These are notes recapping session #3 that I’ve attended at CETW. Excellent session because of the panelists. Agency and big brand point-of-view that this conference has desperately needed. There are many issues that the proliferation of technology has presented us all with. Operational issues, platform issues, knowledge issues – this world of marketing & communications & providing brand experiences is new, it’s fragmented and it’s happening very quickly. So people are doing what they need to do, figuring it out as they go, putting good thinking around it, but there is no 1 solution yet. This was not a panel about “DOOH,” it was a panel on “omnichannel” experiences.

Speakers – Carrie Chitsey, CEO, 3Seventy, Jeremy Lockhorn, VP, Emerging Media, Razorfish, Michael Tobin, Macy’s

What is your perspective of the hybrid experience and what does it mean to you?

Tobin – there are a couple different lenses that I look through when thinking about “hybrid” experiences – digital experience, physical retail – what are the benefits of both?  Customers and employees are both audiences, too. Take the best of what’s happening online and the advantages of real-life, in-store and combining them.

Most of their early success has been enabling associates. Have not had a lot of success with self-service (customers).

Chitsey – we’re dealing w/ a different type of consumer today. The social ADD consumer. Phone is always w/ them, posting on FB good/bad/ugly about experiences, checking prices, etc.. Mobile bridges the gap between online and in-store. Provide instant reviews from peers, enabling instant rebates and coupons (time-sensitive), etc…

One strategy for one demo will not work. Location, as it relates to brick and mortar stores is really important.

Really have to think about what you’re trying to accomplish via mobile technology before you actually do something on mobile.

Lockhorn – up until 5-6 years ago, we were shackled to the PC. Suddenly, we have this entirely set of new tools that we can use. Seeing radical transformation of the web brought forth across all channels and industries. Tremendous opportunity to find better ways to engage consumers.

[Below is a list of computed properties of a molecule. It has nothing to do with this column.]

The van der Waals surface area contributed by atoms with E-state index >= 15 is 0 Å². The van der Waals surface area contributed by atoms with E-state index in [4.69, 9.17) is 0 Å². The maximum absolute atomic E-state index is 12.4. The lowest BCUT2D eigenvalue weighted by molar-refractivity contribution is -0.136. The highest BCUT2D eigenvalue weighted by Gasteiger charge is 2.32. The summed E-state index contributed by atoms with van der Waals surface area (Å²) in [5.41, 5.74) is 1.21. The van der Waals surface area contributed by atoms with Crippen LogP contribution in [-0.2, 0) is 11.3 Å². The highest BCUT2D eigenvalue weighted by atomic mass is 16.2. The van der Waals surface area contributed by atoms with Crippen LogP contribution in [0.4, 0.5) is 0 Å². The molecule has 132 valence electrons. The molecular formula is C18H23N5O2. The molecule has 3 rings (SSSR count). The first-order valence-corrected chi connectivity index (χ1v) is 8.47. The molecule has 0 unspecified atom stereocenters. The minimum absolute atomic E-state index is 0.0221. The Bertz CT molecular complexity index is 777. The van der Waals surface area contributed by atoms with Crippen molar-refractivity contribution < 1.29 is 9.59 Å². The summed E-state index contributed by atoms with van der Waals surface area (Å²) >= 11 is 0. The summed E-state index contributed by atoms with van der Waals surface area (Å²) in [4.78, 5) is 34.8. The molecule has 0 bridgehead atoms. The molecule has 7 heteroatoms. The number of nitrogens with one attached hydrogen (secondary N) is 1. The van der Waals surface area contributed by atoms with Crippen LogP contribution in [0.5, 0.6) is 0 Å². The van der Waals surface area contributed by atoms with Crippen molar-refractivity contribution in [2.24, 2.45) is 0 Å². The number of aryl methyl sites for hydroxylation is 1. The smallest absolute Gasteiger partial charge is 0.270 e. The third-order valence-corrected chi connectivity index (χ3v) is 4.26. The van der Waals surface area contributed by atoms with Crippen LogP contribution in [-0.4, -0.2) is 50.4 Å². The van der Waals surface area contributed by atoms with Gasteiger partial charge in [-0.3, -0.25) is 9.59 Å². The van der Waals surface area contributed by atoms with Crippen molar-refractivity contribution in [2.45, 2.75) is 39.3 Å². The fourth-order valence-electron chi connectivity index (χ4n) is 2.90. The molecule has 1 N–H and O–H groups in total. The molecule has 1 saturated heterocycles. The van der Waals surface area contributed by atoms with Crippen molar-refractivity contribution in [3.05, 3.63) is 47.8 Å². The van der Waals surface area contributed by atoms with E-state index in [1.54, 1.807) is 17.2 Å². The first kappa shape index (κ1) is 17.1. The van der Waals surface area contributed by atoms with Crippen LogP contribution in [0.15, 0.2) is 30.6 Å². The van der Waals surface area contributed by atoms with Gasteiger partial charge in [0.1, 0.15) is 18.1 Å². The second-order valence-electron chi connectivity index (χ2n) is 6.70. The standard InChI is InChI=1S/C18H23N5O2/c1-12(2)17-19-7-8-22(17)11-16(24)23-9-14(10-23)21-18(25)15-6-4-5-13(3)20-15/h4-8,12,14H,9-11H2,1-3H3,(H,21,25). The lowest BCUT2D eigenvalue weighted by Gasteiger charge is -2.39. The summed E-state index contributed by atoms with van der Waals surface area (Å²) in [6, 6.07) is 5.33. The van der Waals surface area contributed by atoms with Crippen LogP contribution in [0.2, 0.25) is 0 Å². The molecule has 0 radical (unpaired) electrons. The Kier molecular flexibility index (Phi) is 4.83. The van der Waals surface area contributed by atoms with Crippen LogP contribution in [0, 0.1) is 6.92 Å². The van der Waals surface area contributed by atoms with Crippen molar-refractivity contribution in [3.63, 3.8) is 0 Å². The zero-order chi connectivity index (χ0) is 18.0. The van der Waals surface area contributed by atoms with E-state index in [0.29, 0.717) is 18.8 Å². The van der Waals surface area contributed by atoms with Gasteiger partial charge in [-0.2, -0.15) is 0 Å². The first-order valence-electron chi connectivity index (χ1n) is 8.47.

Hybrid experiences – mobile/image recognition, augmented reality

Questions around specific mobile technologies:

Tobin – Mobile is the bridge, but what do we owe them on the other side of that bridge? When we take it beyond the utility of the experience, what’s the magic? What do we owe them?

Lockhorn – re: voice activation – this represents a broad trend now, a move towards natural user interface. Remarkable how that expectation has proliferated. People are ignoring keyboard and mouse for touch and when it doesn’t have touch, people won’t interact with it.

Touch and gesture, much more engaging and interactive. Really intuitive.

Tobin – re: Google wallet – benefits of mobile wallets are profound, everything is connected to YOU. It’s not about no-more-carrying-around-credit-cards, it’s all about having the potential to make YOUR experience better over time.

Lockhorn – Mobile has ability to activate print and most everything (if not all) around us

Who do you think is doing great at bringing digital/physical worlds together?

Lockhorn (and the other 2) – part of me thinks that no one is doing it well. You know why? It’s hard. There is no fully integrated solution. You have to hack things together.

Chitsey – the biggest barrier is knowledge. Most people don’t know enough about mobile to do anything other than implement a campaign. Thinking strategically is hard because of these pockets of knowledge. How do you use data to do something else beyond the initial execution/campaign? The intellectual models have to change.

Other challenges?

Lockhorn – we’ve all heard about the funnel, right? Very linear process. Not that way anymore. We’ve all seen different “journey” models now. We have our own take on that. We haven’t figured it out, but got a lot of smart thinking behind it. The journey changes from category to category.

Other nuggets:

Chitsey – re: SMS still relevant and here to stay – interactive text messaging is here to stay. What will be gone soon will be this 1-way push messaging via text messaging. We don’t do anything without interactivity.

Tobin – put customer at the forefront of the experience and solution.

Chitsey – who is the new CMO? Look at IBM deck.

All of this technology is great, has lots of potential. But continue asking, especially after you do something with these new technologies – Now what?

A Perfect Use for Near Field Communication in the Real World

People want personal. Especially as it relates to the idea of interacting with the physical world around them on a “screen.” This is a key reason that mobile is so powerful in its potential. It can fairly easily turn any place or thing “on” to where it is interactable. And it is the personal screen of personal screens.